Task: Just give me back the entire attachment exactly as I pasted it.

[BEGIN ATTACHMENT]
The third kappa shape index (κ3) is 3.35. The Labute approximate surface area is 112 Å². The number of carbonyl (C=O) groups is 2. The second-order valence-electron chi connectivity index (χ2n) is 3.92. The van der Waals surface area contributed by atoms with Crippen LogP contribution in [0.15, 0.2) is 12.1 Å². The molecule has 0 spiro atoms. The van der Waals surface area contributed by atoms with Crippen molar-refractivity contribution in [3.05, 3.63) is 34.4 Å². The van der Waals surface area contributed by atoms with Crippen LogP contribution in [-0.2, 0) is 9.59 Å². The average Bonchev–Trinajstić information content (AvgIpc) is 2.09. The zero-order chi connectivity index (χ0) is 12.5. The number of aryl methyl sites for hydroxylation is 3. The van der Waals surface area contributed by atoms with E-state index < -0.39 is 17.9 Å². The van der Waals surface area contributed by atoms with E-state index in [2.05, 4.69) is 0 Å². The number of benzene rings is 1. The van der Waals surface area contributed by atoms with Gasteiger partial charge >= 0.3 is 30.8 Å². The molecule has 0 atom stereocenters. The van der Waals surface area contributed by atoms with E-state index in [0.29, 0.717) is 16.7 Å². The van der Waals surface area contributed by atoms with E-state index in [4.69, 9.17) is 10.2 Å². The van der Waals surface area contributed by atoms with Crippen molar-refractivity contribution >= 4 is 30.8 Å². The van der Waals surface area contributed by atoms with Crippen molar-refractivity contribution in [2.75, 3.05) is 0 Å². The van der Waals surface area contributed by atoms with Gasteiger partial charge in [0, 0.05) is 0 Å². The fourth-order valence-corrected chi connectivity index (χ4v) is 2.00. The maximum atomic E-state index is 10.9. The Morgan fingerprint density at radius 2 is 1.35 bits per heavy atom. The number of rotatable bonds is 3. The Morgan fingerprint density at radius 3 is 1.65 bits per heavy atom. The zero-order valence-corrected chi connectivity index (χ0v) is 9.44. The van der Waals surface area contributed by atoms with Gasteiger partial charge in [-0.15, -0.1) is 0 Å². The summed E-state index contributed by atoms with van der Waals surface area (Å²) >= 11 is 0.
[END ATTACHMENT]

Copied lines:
The third kappa shape index (κ3) is 3.35. The Labute approximate surface area is 112 Å². The number of carbonyl (C=O) groups is 2. The second-order valence-electron chi connectivity index (χ2n) is 3.92. The van der Waals surface area contributed by atoms with Crippen LogP contribution in [0.15, 0.2) is 12.1 Å². The molecule has 0 spiro atoms. The van der Waals surface area contributed by atoms with Crippen molar-refractivity contribution in [3.05, 3.63) is 34.4 Å². The van der Waals surface area contributed by atoms with Crippen LogP contribution in [-0.2, 0) is 9.59 Å². The average Bonchev–Trinajstić information content (AvgIpc) is 2.09. The zero-order chi connectivity index (χ0) is 12.5. The number of aryl methyl sites for hydroxylation is 3. The van der Waals surface area contributed by atoms with E-state index < -0.39 is 17.9 Å². The van der Waals surface area contributed by atoms with E-state index in [2.05, 4.69) is 0 Å². The number of benzene rings is 1. The van der Waals surface area contributed by atoms with Gasteiger partial charge >= 0.3 is 30.8 Å². The molecule has 0 atom stereocenters. The van der Waals surface area contributed by atoms with E-state index in [0.29, 0.717) is 16.7 Å². The van der Waals surface area contributed by atoms with E-state index in [4.69, 9.17) is 10.2 Å². The van der Waals surface area contributed by atoms with Crippen molar-refractivity contribution >= 4 is 30.8 Å². The van der Waals surface area contributed by atoms with Crippen molar-refractivity contribution in [2.75, 3.05) is 0 Å². The van der Waals surface area contributed by atoms with Gasteiger partial charge in [0, 0.05) is 0 Å². The fourth-order valence-corrected chi connectivity index (χ4v) is 2.00. The maximum atomic E-state index is 10.9. The Morgan fingerprint density at radius 2 is 1.35 bits per heavy atom. The number of rotatable bonds is 3. The Morgan fingerprint density at radius 3 is 1.65 bits per heavy atom. The zero-order valence-corrected chi connectivity index (χ0v) is 9.44. The van der Waals surface area contributed by atoms with Gasteiger partial charge in [-0.15, -0.1) is 0 Å². The summed E-state index contributed by atoms with van der Waals surface area (Å²) >= 11 is 0.